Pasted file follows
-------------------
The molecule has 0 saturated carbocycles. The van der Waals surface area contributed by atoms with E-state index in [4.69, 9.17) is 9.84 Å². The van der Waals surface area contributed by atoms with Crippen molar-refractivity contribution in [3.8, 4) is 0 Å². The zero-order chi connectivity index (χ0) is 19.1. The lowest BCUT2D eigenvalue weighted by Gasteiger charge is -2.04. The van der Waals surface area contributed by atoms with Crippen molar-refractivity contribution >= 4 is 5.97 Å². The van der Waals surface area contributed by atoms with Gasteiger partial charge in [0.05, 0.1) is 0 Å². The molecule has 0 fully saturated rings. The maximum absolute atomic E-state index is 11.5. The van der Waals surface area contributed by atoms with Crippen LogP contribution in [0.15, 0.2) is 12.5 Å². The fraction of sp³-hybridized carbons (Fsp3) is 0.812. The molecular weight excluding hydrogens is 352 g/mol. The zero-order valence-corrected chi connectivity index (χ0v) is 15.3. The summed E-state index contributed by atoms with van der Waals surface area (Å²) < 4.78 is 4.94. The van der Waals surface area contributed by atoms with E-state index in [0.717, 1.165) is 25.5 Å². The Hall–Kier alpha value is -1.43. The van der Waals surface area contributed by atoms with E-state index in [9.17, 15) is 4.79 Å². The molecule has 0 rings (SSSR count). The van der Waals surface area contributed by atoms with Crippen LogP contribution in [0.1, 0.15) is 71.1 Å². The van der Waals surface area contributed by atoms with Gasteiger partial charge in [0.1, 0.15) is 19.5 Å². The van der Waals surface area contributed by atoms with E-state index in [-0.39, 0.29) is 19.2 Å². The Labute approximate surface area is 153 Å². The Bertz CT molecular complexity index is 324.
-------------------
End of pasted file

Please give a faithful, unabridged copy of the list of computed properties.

The molecule has 0 saturated carbocycles. The van der Waals surface area contributed by atoms with E-state index in [4.69, 9.17) is 9.84 Å². The van der Waals surface area contributed by atoms with Crippen molar-refractivity contribution in [3.8, 4) is 0 Å². The zero-order chi connectivity index (χ0) is 19.1. The lowest BCUT2D eigenvalue weighted by Gasteiger charge is -2.04. The van der Waals surface area contributed by atoms with Crippen molar-refractivity contribution >= 4 is 5.97 Å². The van der Waals surface area contributed by atoms with Gasteiger partial charge in [0.05, 0.1) is 0 Å². The molecule has 0 fully saturated rings. The maximum absolute atomic E-state index is 11.5. The van der Waals surface area contributed by atoms with Crippen LogP contribution in [0.15, 0.2) is 12.5 Å². The fraction of sp³-hybridized carbons (Fsp3) is 0.812. The molecular weight excluding hydrogens is 352 g/mol. The zero-order valence-corrected chi connectivity index (χ0v) is 15.3. The summed E-state index contributed by atoms with van der Waals surface area (Å²) < 4.78 is 4.94. The van der Waals surface area contributed by atoms with E-state index in [0.717, 1.165) is 25.5 Å². The Hall–Kier alpha value is -1.43. The van der Waals surface area contributed by atoms with E-state index in [9.17, 15) is 4.79 Å². The molecule has 0 rings (SSSR count). The van der Waals surface area contributed by atoms with Crippen LogP contribution in [0.1, 0.15) is 71.1 Å². The van der Waals surface area contributed by atoms with Gasteiger partial charge in [0.1, 0.15) is 19.5 Å². The van der Waals surface area contributed by atoms with E-state index in [-0.39, 0.29) is 19.2 Å². The Labute approximate surface area is 153 Å². The Bertz CT molecular complexity index is 324.